It’s bananas how little most people know about potassium—we affiliate this key mineral with the yellow fruit and that’s it. While salt is often in the spotlight for its effects on blood pressure and heart health, potassium is just as influential in regulating these crucial aspects of our biology.
“A salt-sensitive person will lower his or her blood pressure if he or she eats more potassium and/or less sodium,” says Jerry Yee, M.D., division head of nephrology at the Henry Ford Hospital in Detroit. “[These minerals] may be equally important, but society is concentrating on the sodium side right now. If too much dietary sodium is taken in, the blood pressure increases [for salt-sensitive people]. Salt sensitivity is greater in Asian populations and African Americans.”
Most potassium in the body is located within the cells. A small amount takes residence outside of those cells and is influenced by the potassium you get in foods, hormones such as insulin, and excretion from the kidneys. Eating foods rich in potassium may have a greater impact in regulating blood pressure when consumed with sodium. In a 2014 study published in the Clinical Journal of American Society of Nephrology, subjects with hypertension who increased their potassium intake and also ate a diet rich in salt saw a drop of 9.5 mmHg for systolic blood pressure (top number) and a decrease of 6.4 mmHg for diastolic blood pressure.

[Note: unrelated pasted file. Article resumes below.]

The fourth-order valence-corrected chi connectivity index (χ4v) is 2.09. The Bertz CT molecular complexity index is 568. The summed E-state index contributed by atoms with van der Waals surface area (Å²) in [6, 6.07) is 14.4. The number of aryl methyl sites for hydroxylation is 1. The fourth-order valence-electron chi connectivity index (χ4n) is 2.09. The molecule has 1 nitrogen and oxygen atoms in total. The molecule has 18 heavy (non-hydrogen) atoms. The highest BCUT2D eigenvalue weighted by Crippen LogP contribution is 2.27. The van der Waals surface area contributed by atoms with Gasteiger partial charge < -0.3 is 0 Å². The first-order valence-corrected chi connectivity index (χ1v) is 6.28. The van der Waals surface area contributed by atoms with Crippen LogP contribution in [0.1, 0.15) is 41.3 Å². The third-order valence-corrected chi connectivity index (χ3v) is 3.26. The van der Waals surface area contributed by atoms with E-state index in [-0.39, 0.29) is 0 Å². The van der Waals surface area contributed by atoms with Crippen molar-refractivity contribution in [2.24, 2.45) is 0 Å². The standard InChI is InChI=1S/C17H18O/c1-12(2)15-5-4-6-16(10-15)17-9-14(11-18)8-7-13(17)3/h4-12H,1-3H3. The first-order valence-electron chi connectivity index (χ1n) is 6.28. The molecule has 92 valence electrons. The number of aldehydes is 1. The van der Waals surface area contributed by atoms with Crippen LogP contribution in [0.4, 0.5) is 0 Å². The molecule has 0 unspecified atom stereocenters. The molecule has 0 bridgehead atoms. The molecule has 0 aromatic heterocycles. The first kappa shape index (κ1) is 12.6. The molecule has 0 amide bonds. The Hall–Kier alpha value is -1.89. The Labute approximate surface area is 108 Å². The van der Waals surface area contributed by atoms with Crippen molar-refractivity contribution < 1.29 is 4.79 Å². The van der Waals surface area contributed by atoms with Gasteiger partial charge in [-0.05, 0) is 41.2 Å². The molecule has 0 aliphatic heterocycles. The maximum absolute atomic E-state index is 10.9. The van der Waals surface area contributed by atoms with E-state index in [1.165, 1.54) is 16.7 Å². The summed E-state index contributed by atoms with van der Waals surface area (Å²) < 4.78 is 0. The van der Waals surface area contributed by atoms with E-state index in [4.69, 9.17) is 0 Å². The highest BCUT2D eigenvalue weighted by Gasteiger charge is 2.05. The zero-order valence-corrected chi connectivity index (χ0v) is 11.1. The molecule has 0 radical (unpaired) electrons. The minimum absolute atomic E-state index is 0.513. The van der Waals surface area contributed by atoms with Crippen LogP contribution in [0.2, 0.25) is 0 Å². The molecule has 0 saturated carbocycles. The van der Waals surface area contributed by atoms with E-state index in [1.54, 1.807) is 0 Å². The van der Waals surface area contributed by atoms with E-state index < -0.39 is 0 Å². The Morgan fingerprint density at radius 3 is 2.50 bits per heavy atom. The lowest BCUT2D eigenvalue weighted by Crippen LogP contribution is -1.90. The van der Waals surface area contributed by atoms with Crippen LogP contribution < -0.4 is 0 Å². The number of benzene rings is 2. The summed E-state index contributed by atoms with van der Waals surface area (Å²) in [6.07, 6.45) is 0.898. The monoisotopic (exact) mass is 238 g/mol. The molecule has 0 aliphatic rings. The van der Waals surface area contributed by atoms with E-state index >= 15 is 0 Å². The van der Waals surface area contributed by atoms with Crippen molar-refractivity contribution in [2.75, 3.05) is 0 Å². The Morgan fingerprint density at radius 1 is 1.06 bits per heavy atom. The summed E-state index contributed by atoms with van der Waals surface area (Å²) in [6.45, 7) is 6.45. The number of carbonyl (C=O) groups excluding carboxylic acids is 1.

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In addition to regulating blood pressure, potassium intake may also help improve exercise performance. Potassium is an electrolyte, which means it has the ability to break apart into charged molecules, resulting in the electrical surges that help power the body. Its role as an electrolyte is what helps it move into the interstitial space of the skeletal muscle during exercise. Potassium is the major charged molecule within the cells while sodium is the major one outside of the cells. The relationship between the two minerals is maintained by something called the sodium-potassium pump, occurring in all cells. The pump moves sodium out of the cell while simultaneously bringing potassium into the cell. When the body’s potassium levels are depleted, blood pressure increases.
“Populations that ingest more potassium-rich diets of fresh fruits and vegetables have, on average, lower blood pressures,” Yee says. “Some populations were almost devoid of hypertension, even among the elderly, until their diets were Westernized and saltier.” Getting enough potassium could lower incidence of high blood pressure in Americans by 17 percent—and increase life expectancy by more than five years, estimates the American Heart Association.
How much potassium do you need to stay healthy? The Institute of Medicine recommends taking in 4,700 milligrams of potassium daily. Of that amount, the average American only gets 3 percent per day. Here are some easy ways to up your daily intake of potassium. One thing to keep in mind: Eating more potassium doesn’t give you the green light to overdo it in on salt.
Amount of Potassium
|Apricots, dried||¼ cup, dried||378 mg|
|Banana||1, medium||422 mg|
|Clams||3 ounces, canned||534 mg|
|Coconut Water||1 cup||600 mg|
|Melon||1/8 honeydew, medium||365 mg|
|Milk||1 cup, nonfat||382 mg|
|Peaches||¼ cup, dried||398 mg|
|Sweet Potatoes||1 potato, baked||694 mg|
|Tomato sauce||½ cup||405 mg|
|Trout||3 ounces, cooked||375 mg|
|White Beans||½ cup, canned||595 mg|
|Yogurt|| 8 ounces container, plain, low-fat
|| 531 mg